When life gives you lemons, make lemonade… on a glowing green juicer made of uranium glass! Most any kitchen implement has been given the “vaseline glass” treatment, which seems strange as neither vaseline nor uranium belong anywhere near most any kitchen.

(images via: Thomas A Durston and eBay/Flowernme)

The above selection of uranium glass juicers illustrates the variety of tints and grades of transparency that made this type of glass so popular for so long… and we’re talking roughly 2,000 years: the Romans made uranium glass and used it in their mosaics. Of course, they didn’t have blacklights or UV lamps back then but uranium glass gives off a slight green glow in ordinary daylight, courtesy of the sun’s natural UV rays.

Uranium Glass Dog Button

(images via: Cairn Rescue Network)

These Vaseline Uranium Dog Glass Buttons are hand-made in the Bohemian town of Jablonec where the arts of glassmaking and button-making go back many centuries. Wear a glowing glass button with a dog’s face on it? Czech!

Uranium Glass Box

(images via: Etsy/Tiedyehut, Codiyioti and MrVaselineGlass)

The mere concept of a “Uranium Glass Box” sounds like something out of sci-fi; the perfect place for Lex Luthor to keep his Kryptonite (he probably keeps his Uranium in a Kryptonite Glass Box).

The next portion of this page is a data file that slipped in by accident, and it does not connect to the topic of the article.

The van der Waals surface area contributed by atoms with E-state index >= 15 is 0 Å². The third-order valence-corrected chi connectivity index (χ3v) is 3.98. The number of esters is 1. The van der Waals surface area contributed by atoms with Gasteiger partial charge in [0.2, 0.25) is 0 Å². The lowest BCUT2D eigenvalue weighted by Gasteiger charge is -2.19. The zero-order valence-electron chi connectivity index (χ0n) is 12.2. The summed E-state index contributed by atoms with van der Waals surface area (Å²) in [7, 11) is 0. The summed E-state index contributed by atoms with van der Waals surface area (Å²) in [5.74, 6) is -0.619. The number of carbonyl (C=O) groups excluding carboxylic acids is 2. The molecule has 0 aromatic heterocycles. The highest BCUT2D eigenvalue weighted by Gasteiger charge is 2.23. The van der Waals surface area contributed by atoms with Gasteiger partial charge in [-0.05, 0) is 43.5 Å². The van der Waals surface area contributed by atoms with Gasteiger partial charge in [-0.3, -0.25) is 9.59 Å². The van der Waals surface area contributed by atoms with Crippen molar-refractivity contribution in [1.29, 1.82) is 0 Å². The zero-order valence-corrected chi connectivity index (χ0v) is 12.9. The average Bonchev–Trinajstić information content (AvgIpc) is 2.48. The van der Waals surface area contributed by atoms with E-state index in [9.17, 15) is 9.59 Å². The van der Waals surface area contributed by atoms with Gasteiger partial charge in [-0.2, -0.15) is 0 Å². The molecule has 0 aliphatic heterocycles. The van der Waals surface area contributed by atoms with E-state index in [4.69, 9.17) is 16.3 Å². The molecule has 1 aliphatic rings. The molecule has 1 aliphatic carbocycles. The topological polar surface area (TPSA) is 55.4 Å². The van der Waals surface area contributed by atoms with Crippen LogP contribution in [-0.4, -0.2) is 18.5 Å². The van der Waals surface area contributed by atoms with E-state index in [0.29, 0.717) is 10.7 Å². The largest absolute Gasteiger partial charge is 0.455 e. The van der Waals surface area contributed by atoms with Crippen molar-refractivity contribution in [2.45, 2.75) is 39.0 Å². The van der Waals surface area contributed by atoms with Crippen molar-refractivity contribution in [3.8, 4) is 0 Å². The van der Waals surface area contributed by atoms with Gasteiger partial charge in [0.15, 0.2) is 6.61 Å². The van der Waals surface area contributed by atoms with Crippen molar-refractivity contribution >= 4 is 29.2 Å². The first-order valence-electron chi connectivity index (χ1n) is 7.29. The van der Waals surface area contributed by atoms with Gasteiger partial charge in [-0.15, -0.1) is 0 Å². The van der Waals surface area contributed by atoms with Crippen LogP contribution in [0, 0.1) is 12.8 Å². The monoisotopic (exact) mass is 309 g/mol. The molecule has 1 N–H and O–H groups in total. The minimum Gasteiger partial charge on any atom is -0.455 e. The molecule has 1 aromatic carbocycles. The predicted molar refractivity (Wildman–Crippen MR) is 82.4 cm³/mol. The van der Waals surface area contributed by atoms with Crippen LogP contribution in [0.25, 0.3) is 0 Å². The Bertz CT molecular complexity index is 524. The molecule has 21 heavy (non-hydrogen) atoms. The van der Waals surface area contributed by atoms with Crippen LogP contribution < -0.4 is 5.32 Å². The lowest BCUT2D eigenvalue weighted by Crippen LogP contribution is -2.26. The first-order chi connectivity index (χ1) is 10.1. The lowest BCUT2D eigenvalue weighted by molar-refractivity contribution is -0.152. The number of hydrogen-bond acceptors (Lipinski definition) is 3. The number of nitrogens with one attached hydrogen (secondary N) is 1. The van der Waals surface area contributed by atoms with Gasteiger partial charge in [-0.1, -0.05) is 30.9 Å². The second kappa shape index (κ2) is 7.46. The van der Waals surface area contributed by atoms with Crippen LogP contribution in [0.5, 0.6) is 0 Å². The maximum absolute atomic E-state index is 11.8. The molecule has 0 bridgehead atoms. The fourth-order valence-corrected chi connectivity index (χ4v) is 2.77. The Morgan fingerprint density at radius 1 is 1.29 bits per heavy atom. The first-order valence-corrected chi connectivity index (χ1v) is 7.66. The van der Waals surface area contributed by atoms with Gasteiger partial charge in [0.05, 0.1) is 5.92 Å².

(image via: eBay/BarberShopShaving)

A uranium glass box to store your razor blades and hone them fiendishly sharp… I’d trade my Gillette Fusion for one any day. They say Jack the Ripper conserved his deathly implements of horror in one of these boxes. Sounds like a cool place to store one’s post-cremation ashes.

Uranium Glass Skull

(images via: Artskulls)

Move over, Indiana Jones, there’s a new kid on the glass block and (unlike your last effort) he’s getting glowing reviews. Yes, it’s a phosphorescent skull fashioned from uranium glass. If it didn’t already exist, someone would have to make one.

(images via:

Any budding Colonel Kurtz’s out there should take note: all you really need to lord it over some primitive, undiscovered tribe is one of these uranium glass skulls and a pocket blacklight. Somebody starts up, you flick on the UV… let the kowtowing begin!

Uranium Glass Keyboard

(images via: Dovetail Designs)

Steven Klein has built the ultimate steampunk keyboard & stand, featuring hand blown uranium glass keys and space bar infused with around 3% oxides and uranates of uranium by Mark Matthews. Eureka, break out the lead foil finger-cots and let’s do some isotope typing.

(images via: Matthews Marble Interest Group)

One can easily imagine Edgar Allan Poe, H. G. Wells or Ray Bradbury hunched over Klein’s so-called Celestial Keyboard, which is housed in a cabinet crafted from cherry, quilted maple and ebony wood. It’d also look right at home on Captain Nemo’s Nautilus.

(image via: Janne Moren)

Collecting uranium glass is a popular hobby and can be quite lucrative as well due to the age and rarity of some pieces. Perhaps it’s not a good idea to accumulate too many pieces in a single location, however, as you never want to have a critical mass.